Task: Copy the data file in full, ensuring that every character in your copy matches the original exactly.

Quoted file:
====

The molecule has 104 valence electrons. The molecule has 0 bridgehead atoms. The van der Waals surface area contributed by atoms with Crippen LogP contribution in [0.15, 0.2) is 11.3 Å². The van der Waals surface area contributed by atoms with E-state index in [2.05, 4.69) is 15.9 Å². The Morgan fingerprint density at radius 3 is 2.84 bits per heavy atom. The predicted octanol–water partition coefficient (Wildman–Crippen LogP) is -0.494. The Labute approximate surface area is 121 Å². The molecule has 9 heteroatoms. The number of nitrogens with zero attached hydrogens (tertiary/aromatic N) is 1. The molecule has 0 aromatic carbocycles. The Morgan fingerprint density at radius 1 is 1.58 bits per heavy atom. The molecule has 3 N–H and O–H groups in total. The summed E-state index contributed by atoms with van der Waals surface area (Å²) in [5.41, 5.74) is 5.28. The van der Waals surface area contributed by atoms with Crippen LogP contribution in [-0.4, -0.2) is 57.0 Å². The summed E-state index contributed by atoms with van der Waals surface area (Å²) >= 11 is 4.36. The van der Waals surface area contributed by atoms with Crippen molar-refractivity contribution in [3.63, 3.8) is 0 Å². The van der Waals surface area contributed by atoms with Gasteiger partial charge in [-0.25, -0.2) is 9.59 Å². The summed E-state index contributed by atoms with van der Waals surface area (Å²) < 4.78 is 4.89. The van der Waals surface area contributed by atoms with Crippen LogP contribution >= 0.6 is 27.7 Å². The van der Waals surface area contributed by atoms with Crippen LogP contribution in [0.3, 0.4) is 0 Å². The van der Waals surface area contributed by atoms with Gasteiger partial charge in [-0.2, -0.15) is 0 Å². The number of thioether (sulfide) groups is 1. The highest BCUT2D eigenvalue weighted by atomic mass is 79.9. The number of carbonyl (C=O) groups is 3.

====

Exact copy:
The molecule has 104 valence electrons. The molecule has 0 bridgehead atoms. The van der Waals surface area contributed by atoms with Crippen LogP contribution in [0.15, 0.2) is 11.3 Å². The van der Waals surface area contributed by atoms with E-state index in [2.05, 4.69) is 15.9 Å². The Morgan fingerprint density at radius 3 is 2.84 bits per heavy atom. The predicted octanol–water partition coefficient (Wildman–Crippen LogP) is -0.494. The Labute approximate surface area is 121 Å². The molecule has 9 heteroatoms. The number of nitrogens with zero attached hydrogens (tertiary/aromatic N) is 1. The molecule has 0 aromatic carbocycles. The Morgan fingerprint density at radius 1 is 1.58 bits per heavy atom. The molecule has 3 N–H and O–H groups in total. The summed E-state index contributed by atoms with van der Waals surface area (Å²) in [5.41, 5.74) is 5.28. The van der Waals surface area contributed by atoms with Crippen LogP contribution in [-0.4, -0.2) is 57.0 Å². The summed E-state index contributed by atoms with van der Waals surface area (Å²) >= 11 is 4.36. The van der Waals surface area contributed by atoms with Crippen molar-refractivity contribution in [3.63, 3.8) is 0 Å². The van der Waals surface area contributed by atoms with Gasteiger partial charge in [-0.25, -0.2) is 9.59 Å². The summed E-state index contributed by atoms with van der Waals surface area (Å²) < 4.78 is 4.89. The van der Waals surface area contributed by atoms with Crippen LogP contribution >= 0.6 is 27.7 Å². The van der Waals surface area contributed by atoms with Crippen LogP contribution in [0.3, 0.4) is 0 Å². The van der Waals surface area contributed by atoms with Gasteiger partial charge in [-0.2, -0.15) is 0 Å². The number of thioether (sulfide) groups is 1. The highest BCUT2D eigenvalue weighted by atomic mass is 79.9. The number of carbonyl (C=O) groups is 3.